Article about anti-candida diet
It is suggested by some medical authorities and nutritionists that a yeast known as candida albicans may be involved in causing a range of symptoms which are put down to food sensitivity. This however is a controversial area. It may be that the balance of microorganisms in the gut is disturbed, with the beneficial bacteria being reduced, allowing other bacteria – or possibly yeasts – to establish themselves. This situation may arise particularly when courses of antibiotics are taken. These antibiotics then kill off the friendly good gut bacteria and allow other bacteria or candida to grow. This situation may also arise after severe stomach infections. Nutritionists sometimes refer to this situation as "gut dysbiosis".
Above: the candida cycle
The most frequently seen symptoms in this condition are those of an irritable bowel syndrome, wind and bloating, constant fatigue, mild depression, muscle or joint pains, headaches, vaginal thrush, a craving for sweet foods and an intolerance of alcohol. Other problems may include sensitivity to foods containing yeasts and moulds and even sensitivity to musty or mouldy atmospheres and damp weather. Foods containing sugar, in particular those which are high in sugar, are commonly reported as leading to symptoms. It is hypothesised that this is due to the fact that troublesome bacteria and yeasts feed and thrive on the sugar.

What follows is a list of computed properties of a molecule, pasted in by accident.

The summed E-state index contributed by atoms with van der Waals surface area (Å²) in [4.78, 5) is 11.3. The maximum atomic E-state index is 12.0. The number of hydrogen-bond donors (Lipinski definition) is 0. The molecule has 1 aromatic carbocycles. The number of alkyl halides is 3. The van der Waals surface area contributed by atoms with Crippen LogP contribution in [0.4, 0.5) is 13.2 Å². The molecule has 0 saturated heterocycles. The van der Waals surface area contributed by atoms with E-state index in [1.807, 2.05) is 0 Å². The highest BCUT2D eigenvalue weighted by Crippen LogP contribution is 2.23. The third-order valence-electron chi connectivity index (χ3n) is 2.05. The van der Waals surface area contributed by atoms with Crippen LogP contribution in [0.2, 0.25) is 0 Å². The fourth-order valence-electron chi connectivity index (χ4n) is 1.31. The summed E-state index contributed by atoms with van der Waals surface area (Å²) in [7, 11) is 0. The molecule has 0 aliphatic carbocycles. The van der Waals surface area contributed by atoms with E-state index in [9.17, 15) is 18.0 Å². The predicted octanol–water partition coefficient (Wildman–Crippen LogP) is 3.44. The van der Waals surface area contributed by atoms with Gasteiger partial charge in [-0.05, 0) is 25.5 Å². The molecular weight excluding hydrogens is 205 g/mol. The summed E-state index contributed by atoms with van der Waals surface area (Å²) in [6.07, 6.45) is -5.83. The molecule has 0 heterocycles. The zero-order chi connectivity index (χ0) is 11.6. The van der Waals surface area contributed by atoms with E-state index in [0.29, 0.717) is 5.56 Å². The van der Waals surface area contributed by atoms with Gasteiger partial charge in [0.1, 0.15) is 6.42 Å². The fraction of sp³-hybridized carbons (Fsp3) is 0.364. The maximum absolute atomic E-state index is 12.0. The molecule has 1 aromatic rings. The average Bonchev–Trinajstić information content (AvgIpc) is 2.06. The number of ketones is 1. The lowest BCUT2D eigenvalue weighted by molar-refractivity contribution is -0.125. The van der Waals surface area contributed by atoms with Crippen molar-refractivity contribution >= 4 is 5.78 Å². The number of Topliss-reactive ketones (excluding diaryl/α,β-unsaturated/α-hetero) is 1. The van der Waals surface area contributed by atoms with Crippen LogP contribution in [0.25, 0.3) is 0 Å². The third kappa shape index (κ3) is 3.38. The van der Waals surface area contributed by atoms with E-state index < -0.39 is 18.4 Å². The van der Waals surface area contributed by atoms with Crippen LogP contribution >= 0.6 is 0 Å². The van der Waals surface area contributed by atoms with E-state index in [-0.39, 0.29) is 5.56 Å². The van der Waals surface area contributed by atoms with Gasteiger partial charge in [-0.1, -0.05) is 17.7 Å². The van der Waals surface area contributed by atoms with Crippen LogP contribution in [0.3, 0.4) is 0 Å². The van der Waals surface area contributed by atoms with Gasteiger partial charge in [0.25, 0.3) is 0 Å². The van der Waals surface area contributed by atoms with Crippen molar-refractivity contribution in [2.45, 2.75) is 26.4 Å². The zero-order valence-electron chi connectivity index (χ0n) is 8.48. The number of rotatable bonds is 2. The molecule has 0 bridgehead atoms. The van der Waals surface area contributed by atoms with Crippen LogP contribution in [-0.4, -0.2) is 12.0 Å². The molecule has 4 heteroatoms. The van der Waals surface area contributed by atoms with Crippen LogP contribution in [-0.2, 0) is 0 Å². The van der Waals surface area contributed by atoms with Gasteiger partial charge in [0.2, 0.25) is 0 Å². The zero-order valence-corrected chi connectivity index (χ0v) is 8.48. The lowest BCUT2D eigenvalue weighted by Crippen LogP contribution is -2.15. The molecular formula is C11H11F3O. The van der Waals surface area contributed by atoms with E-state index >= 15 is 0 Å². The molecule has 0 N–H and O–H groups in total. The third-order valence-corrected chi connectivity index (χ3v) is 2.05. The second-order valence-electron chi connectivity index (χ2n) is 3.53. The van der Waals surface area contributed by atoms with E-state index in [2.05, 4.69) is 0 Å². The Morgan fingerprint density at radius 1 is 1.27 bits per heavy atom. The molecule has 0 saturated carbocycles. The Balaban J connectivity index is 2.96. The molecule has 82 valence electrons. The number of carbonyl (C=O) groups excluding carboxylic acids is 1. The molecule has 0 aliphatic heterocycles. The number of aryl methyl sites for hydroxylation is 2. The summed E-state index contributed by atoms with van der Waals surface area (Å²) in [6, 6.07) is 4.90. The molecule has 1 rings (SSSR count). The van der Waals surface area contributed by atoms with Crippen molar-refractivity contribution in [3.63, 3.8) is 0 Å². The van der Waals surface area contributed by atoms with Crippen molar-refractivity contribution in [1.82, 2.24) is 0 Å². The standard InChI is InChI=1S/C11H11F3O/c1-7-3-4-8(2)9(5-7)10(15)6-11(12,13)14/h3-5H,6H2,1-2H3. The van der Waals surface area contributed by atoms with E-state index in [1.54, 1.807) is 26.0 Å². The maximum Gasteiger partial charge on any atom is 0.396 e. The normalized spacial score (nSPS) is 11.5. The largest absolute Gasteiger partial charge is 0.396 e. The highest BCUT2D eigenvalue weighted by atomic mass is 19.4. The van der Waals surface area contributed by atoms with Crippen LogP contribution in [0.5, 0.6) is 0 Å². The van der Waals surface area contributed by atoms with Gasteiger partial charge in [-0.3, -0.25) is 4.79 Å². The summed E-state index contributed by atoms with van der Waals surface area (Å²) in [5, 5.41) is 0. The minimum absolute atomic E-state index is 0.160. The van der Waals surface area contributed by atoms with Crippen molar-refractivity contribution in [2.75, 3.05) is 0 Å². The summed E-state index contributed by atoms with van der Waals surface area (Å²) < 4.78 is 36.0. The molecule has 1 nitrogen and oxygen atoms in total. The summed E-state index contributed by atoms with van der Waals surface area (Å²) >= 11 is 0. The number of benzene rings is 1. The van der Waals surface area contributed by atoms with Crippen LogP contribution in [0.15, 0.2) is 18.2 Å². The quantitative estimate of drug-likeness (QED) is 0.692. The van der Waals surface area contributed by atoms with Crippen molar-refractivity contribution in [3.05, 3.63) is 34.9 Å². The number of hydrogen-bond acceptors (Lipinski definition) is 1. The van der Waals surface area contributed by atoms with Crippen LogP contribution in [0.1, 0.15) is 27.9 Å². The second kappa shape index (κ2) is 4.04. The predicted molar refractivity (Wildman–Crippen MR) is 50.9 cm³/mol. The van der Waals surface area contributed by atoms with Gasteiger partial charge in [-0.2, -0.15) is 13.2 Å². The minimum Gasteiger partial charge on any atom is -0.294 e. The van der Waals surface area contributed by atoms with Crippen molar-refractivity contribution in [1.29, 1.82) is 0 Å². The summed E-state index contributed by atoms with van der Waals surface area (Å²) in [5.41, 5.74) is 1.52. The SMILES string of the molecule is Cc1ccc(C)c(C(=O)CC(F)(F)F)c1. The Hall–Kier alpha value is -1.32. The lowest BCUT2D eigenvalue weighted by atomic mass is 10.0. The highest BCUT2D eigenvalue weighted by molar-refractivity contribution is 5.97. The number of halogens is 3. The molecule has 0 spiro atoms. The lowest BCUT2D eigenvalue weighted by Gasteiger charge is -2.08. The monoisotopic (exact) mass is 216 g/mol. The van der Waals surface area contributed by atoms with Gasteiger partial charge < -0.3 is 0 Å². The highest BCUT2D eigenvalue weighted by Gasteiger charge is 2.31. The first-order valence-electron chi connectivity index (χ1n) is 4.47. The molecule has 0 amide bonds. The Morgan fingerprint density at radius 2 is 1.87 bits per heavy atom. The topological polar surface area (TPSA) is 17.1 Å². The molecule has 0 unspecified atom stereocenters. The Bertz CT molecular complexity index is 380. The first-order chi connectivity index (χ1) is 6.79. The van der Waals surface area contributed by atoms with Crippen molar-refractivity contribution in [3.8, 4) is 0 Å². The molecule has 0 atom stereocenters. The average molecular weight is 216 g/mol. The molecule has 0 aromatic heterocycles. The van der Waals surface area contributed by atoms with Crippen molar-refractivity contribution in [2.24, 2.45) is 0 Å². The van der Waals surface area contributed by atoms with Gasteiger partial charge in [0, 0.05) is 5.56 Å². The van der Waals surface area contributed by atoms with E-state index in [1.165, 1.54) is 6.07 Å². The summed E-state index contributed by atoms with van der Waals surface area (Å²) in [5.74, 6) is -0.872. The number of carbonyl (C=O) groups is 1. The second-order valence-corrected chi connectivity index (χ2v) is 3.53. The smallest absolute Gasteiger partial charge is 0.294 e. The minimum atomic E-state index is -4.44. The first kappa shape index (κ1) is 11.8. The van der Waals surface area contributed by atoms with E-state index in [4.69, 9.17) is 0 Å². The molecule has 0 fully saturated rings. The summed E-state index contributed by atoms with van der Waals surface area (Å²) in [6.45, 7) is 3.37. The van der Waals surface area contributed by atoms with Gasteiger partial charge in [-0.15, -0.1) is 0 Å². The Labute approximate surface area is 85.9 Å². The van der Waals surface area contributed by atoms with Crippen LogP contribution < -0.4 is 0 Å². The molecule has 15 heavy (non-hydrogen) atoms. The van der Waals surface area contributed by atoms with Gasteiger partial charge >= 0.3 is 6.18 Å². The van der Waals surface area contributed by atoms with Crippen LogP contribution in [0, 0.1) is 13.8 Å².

Candida type infections may also occur in those individuals whose immune system is not functioning as well as normal. For example this may occur after a prolonged illness or a long period of stress. Other factors that make people susceptible to candida include the long-term use of steroid medication for conditions such as asthma and autoimmune diseases. In addition, deficiencies of vitamins and minerals may also adversely affect the immune system.
The nutritional treatment of dysfunctional gut involves three different aspects.
- Firstly, follow a special diet which may discourage the growth of the offending bacteria or candida albicans. This can be achieved by avoiding foods which contain sugars, and also yeasts and moulds (to which there appears to be some form of sensitivity). There is also some evidence that a diet which is high in garlic may help